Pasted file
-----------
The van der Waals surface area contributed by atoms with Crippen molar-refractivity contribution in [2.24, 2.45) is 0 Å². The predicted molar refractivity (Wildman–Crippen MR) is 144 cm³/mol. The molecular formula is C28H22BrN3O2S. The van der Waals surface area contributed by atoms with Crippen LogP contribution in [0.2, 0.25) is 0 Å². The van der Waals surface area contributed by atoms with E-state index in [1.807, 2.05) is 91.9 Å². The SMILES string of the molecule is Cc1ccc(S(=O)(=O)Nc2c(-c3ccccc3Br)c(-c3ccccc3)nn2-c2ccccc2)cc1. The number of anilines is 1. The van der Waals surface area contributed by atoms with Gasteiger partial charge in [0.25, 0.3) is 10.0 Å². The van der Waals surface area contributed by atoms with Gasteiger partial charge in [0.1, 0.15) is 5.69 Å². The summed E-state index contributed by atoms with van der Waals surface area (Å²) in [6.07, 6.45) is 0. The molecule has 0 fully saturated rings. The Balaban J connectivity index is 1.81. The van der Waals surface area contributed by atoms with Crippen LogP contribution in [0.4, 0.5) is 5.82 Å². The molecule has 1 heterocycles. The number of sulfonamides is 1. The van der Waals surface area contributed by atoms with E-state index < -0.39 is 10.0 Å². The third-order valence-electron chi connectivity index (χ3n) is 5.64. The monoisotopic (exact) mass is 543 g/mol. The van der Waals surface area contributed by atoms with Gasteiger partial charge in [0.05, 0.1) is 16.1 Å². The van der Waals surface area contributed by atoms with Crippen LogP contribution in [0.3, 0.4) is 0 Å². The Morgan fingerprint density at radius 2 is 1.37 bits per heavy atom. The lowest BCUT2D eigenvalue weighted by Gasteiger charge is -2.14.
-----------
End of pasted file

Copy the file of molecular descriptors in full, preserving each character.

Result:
The van der Waals surface area contributed by atoms with Crippen molar-refractivity contribution in [2.24, 2.45) is 0 Å². The predicted molar refractivity (Wildman–Crippen MR) is 144 cm³/mol. The molecular formula is C28H22BrN3O2S. The van der Waals surface area contributed by atoms with Crippen LogP contribution in [0.2, 0.25) is 0 Å². The van der Waals surface area contributed by atoms with E-state index in [1.807, 2.05) is 91.9 Å². The SMILES string of the molecule is Cc1ccc(S(=O)(=O)Nc2c(-c3ccccc3Br)c(-c3ccccc3)nn2-c2ccccc2)cc1. The number of anilines is 1. The van der Waals surface area contributed by atoms with Gasteiger partial charge in [0.25, 0.3) is 10.0 Å². The van der Waals surface area contributed by atoms with Gasteiger partial charge in [0.1, 0.15) is 5.69 Å². The summed E-state index contributed by atoms with van der Waals surface area (Å²) in [6.07, 6.45) is 0. The molecule has 0 fully saturated rings. The Balaban J connectivity index is 1.81. The van der Waals surface area contributed by atoms with Crippen LogP contribution in [0.4, 0.5) is 5.82 Å². The molecule has 1 heterocycles. The number of sulfonamides is 1. The van der Waals surface area contributed by atoms with E-state index < -0.39 is 10.0 Å². The third-order valence-electron chi connectivity index (χ3n) is 5.64. The monoisotopic (exact) mass is 543 g/mol. The van der Waals surface area contributed by atoms with Gasteiger partial charge in [0.05, 0.1) is 16.1 Å². The van der Waals surface area contributed by atoms with Crippen LogP contribution in [0.3, 0.4) is 0 Å². The Morgan fingerprint density at radius 2 is 1.37 bits per heavy atom. The lowest BCUT2D eigenvalue weighted by Gasteiger charge is -2.14.